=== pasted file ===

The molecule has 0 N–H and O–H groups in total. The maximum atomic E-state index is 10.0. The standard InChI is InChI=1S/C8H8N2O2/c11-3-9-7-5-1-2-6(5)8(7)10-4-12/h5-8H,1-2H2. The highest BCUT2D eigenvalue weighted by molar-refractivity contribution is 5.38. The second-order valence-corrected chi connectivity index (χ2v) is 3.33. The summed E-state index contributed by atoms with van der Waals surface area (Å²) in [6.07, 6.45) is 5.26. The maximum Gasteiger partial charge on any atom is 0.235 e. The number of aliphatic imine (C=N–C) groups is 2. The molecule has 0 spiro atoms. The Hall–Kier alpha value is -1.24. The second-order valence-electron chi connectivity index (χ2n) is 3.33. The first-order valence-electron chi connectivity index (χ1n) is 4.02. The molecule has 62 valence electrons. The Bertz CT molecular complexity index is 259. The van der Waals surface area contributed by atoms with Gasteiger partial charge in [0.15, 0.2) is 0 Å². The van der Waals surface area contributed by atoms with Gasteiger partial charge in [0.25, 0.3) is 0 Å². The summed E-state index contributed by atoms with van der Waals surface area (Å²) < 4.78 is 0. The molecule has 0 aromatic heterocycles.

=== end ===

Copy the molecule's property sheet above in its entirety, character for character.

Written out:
The molecule has 0 N–H and O–H groups in total. The maximum atomic E-state index is 10.0. The standard InChI is InChI=1S/C8H8N2O2/c11-3-9-7-5-1-2-6(5)8(7)10-4-12/h5-8H,1-2H2. The highest BCUT2D eigenvalue weighted by molar-refractivity contribution is 5.38. The second-order valence-corrected chi connectivity index (χ2v) is 3.33. The summed E-state index contributed by atoms with van der Waals surface area (Å²) in [6.07, 6.45) is 5.26. The maximum Gasteiger partial charge on any atom is 0.235 e. The number of aliphatic imine (C=N–C) groups is 2. The molecule has 0 spiro atoms. The Hall–Kier alpha value is -1.24. The second-order valence-electron chi connectivity index (χ2n) is 3.33. The first-order valence-electron chi connectivity index (χ1n) is 4.02. The molecule has 62 valence electrons. The Bertz CT molecular complexity index is 259. The van der Waals surface area contributed by atoms with Gasteiger partial charge in [0.15, 0.2) is 0 Å². The van der Waals surface area contributed by atoms with Gasteiger partial charge in [0.25, 0.3) is 0 Å². The summed E-state index contributed by atoms with van der Waals surface area (Å²) < 4.78 is 0. The molecule has 0 aromatic heterocycles.